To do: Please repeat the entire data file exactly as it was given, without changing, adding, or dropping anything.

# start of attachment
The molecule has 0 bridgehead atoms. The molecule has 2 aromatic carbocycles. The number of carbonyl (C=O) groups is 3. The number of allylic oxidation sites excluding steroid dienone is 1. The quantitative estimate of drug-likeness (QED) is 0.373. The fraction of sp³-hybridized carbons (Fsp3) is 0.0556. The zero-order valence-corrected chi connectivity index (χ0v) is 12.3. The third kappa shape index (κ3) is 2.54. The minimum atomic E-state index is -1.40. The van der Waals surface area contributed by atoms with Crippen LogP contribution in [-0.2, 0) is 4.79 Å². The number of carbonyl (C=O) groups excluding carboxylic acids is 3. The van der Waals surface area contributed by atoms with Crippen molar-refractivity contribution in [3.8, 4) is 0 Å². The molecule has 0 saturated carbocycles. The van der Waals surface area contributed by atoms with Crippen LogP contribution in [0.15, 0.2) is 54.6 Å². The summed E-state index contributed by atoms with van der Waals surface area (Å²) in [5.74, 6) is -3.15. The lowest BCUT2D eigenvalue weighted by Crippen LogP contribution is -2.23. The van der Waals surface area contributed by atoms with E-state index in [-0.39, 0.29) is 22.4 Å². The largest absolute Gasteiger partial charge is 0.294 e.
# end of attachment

The molecule has 0 bridgehead atoms. The molecule has 2 aromatic carbocycles. The number of carbonyl (C=O) groups is 3. The number of allylic oxidation sites excluding steroid dienone is 1. The quantitative estimate of drug-likeness (QED) is 0.373. The fraction of sp³-hybridized carbons (Fsp3) is 0.0556. The zero-order valence-corrected chi connectivity index (χ0v) is 12.3. The third kappa shape index (κ3) is 2.54. The minimum atomic E-state index is -1.40. The van der Waals surface area contributed by atoms with Crippen LogP contribution in [-0.2, 0) is 4.79 Å². The number of carbonyl (C=O) groups excluding carboxylic acids is 3. The van der Waals surface area contributed by atoms with Crippen molar-refractivity contribution in [3.8, 4) is 0 Å². The molecule has 0 saturated carbocycles. The van der Waals surface area contributed by atoms with Crippen LogP contribution in [0.15, 0.2) is 54.6 Å². The summed E-state index contributed by atoms with van der Waals surface area (Å²) in [5.74, 6) is -3.15. The lowest BCUT2D eigenvalue weighted by Crippen LogP contribution is -2.23. The van der Waals surface area contributed by atoms with E-state index in [-0.39, 0.29) is 22.4 Å². The largest absolute Gasteiger partial charge is 0.294 e.